The other problem for Romney when it comes to comparing Bush's 2004 map with his own blueprint for 2012 is that while there are plenty of states that Bush won where Romney will or could lose, there are very few states that Bush lost where Romney looks to come out on top.
Wisconsin is Romney's best chance to turn a blue state in 2004 into a red state in 2012. Obama's trip to Milwaukee on Saturday - his first since February - suggests that his campaign may be worried about the numbers but, again, the latest independent polling in the Badger State pegs Obama to a mid-single-digit lead. New Hampshire is another state Romney, who spent four years as governor of neighboring Massachusetts, could turn blue to red in 2012.
Aside from those two states, there is little evidence that Romney can or will expand the Bush 2004 map. That failure to expand begins (and could well end) in Pennsylvania and Michigan, two massive electoral-vote treasure troves that Republicans thought might move in their direction this year due to the economic difficulties that have affected the entire Rust Belt region. Romney's close personal ties to Michigan also gave Republicans some hope that this year would be different for them.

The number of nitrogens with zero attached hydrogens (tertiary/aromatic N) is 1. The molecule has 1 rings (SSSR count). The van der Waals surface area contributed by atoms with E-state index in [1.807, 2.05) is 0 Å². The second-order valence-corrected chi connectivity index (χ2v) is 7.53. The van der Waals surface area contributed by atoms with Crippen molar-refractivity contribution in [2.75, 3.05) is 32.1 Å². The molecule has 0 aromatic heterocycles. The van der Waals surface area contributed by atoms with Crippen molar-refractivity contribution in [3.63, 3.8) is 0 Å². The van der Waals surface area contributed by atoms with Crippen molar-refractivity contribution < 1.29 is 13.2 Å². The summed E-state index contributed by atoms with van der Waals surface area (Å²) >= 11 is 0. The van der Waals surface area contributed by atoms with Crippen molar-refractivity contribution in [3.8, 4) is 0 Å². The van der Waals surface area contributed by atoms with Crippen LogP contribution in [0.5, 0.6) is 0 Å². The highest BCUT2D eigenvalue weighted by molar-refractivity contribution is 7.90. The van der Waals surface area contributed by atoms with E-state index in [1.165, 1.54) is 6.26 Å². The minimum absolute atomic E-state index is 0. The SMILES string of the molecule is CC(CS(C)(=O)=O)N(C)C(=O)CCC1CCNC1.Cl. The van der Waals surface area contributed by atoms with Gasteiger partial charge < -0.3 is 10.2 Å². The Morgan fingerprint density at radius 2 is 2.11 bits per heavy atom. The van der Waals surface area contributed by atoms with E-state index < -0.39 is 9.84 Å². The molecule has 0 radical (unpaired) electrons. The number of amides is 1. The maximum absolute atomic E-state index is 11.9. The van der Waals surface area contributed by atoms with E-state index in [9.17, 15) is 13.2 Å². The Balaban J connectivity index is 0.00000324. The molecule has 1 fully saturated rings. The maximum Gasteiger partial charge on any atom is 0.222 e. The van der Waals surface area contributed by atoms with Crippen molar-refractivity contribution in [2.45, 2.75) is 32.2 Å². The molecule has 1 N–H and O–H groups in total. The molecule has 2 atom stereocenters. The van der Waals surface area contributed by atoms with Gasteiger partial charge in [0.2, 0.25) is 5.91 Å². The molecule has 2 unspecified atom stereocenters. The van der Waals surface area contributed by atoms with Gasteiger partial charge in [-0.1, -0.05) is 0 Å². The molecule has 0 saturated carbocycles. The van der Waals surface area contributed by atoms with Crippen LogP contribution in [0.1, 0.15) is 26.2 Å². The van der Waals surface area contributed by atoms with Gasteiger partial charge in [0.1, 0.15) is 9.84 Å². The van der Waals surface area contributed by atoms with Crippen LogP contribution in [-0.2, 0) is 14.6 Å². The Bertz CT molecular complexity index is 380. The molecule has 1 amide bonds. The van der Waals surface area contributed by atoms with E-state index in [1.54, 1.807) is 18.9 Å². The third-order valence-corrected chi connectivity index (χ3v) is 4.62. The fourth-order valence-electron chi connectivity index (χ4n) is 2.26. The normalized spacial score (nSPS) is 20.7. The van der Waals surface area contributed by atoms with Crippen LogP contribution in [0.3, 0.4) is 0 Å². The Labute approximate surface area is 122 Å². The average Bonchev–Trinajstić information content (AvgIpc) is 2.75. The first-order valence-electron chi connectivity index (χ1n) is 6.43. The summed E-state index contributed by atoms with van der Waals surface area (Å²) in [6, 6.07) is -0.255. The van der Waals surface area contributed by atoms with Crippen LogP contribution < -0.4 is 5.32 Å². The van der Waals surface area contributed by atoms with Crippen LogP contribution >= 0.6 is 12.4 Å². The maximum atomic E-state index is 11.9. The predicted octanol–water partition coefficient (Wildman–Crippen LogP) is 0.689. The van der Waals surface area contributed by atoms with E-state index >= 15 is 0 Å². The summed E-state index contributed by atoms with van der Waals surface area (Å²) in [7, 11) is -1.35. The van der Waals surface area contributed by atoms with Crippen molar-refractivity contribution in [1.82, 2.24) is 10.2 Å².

Put Pennsylvania (20 electoral votes) or Michigan (16 electoral votes) into Romney's column and all of the sudden a loss in Ohio is nullified; if Romney won Ohio and Michigan, it would all but cancel out defeats in Iowa, New Mexico and Nevada.
But victory for Romney in either Pennsylvania or Michigan seems remote at the moment, a reality that when coupled with the gains Obama has made from the 2004 Bush victory map makes one thing abundantly clear: If Romney is to win in November, he must run an increasingly narrow electoral college gauntlet to do so.
While threading that needle is, obviously, not out of the question, Romney's current electoral vote ceiling is - at best - in the mid 280s, a no-room-for-error map that no candidate wants to face six weeks before an election.